“Symbols are a language that helps us understand our past.” – Tom Hanks as Robert Langdon in The Da Vinci Code.
Tell us a bedtime story Dad,” my children would say as I put them to bed, so many years ago.
“Okay,” I would answer, quickly formulating a plot, some interesting characters and a decent conflict. Sometimes I could weave in elements from The Hobbit, Star Wars, or even from my own childhood. Corky, the black Irish setter of my youth, was a favorite character.
The bedtime stories that made the biggest impact were the ones that involved familiar characters in unexpected situations. The more outrageous the tale, the better, as it fired up my children’s imaginations. They would smile and close their eyes while I spoke, drifting off to sleep while enjoying the “wild ride” of the unlikely tale.
I wish “grown ups” would treat The Da Vinci Code the same way.
If you haven’t read the book, Dan Brown’s 2003 best-selling novel describes a murder investigation that turns into a quest to uncover a secret that could “change the course of mankind forever.”
A series of clues supposedly evident in famous Da Vinci paintings “The Mona Lisa” and “The Last Supper,” plus other clues found in architectural elements of historical buildings like Westminster Abbey and The Louvre, combine to point to the final resting place of The Holy Grail.
But unlike other depictions of the Holy Grail (most notably Indiana Jones and the Last Crusade and even Monty Python and the Holy Grail), this grail is allegorical. In Brown’s novel, the “cup of Christ” is actually Mary Magdalene, whose fictional relationship with Jesus produced a line of descendants that still exists to this day.
Now if you start from the point of view that Brown wrote an engaging novel that blends fictional ideas with historical characters, artifacts and contemporary institutions, you’ll probably like the movie. The trailers for the film show an exciting hunt for mysterious clues that will surely have me on the edge of my seat and my mind racing through the fantastic possibilities.
But if you start from the point of view that Brown has a deep hatred for the Catholic Church and a hidden agenda to destroy the Christian faith and corrupt the uneducated with half-truths and fanciful lies, then you’ll also like the film and probably find what you are looking for.
What’s the correct point of view? According to the author, a self-proclaimed Christian, the controversy surrounding the book and film is beneficial and should inspire “discussion and debate” that will ultimately lead to a more solidly defended faith.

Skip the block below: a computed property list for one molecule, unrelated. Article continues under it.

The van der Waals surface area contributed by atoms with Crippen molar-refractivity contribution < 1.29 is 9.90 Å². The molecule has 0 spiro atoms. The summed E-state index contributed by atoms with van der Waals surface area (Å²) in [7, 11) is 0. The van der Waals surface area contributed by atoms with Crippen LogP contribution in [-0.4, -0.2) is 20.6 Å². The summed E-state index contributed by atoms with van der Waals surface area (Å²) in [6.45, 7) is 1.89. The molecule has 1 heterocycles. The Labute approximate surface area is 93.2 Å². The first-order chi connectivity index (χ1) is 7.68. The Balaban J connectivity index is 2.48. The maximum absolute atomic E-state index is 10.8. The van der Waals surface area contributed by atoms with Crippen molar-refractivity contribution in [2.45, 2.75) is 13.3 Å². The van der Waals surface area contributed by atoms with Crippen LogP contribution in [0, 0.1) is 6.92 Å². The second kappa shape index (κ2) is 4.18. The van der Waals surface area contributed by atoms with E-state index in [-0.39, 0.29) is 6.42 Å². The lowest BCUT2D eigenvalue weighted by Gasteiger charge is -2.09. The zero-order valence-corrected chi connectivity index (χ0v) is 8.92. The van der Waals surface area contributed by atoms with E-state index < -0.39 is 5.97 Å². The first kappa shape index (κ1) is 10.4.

I agree. Instead of calling for boycotts, we should use the film as an opportunity to learn more and teach others about the true meanings behind the symbols of our Church.
When I moved here after spending 14 of 16 years in Catholic schools in predominantly Catholic communities, I felt some pressure among Nashville coworkers and friends to explain my faith.
Religious statues, devotions to Mary and the Saints, and the teaching authority of the Pope and his bishops were all discussed with my Protestant brethren. Did they refuse to try to understand my point of view? I’m not sure. But most of them stayed put on their side, speaking from their fundamental reliance upon the Bible and their own personal convictions that they have been saved by the blood of Christ. Nothing else mattered.
True, the redemptive, saving grace of Christ’s death and resurrection binds all of us Christians into one community, one Body of Christ. It is the cornerstone of our faith and is told through the God-inspired writings of the Bible.
“So why do you worship statues and pray to the saints instead of to Jesus?” I would tell them that we don’t worship statues. The church has a long history of using art to teach and inspire our prayers to God.
Before the 1450s when Johann Gutenberg invented book printing, most ordinary men and women had no formal education. They learned about God at church, listening to the priests tell the stories behind the statues, the intricate stained glass windows, and other man-made art in their churches. Even the churches were built like crosses to remind the faithful of Christ’s sacrifice.
So these symbols, I explained, are visual reminders of God’s glory, the life of Jesus on this earth, and the Christ-like lives of ordinary people whom we remember as the saints. What you see is what you get. There are no hidden meanings or secret codes to discover. All roads lead to the Jesus we know in the Bible.
But leave it to a savvy author like Dan Brown to take these same images and weave a fanciful tale to ignite our imaginations and get us talking. While many people are working hard to refute its storyline, millions more are discussing The Da Vinci Code and thus talking about Jesus and their faith.
Now that’s a “wild ride” worth taking.
First published in the May 19, 2006 issue of The Tennessee Register.
© 2006 Christopher Fenoglio.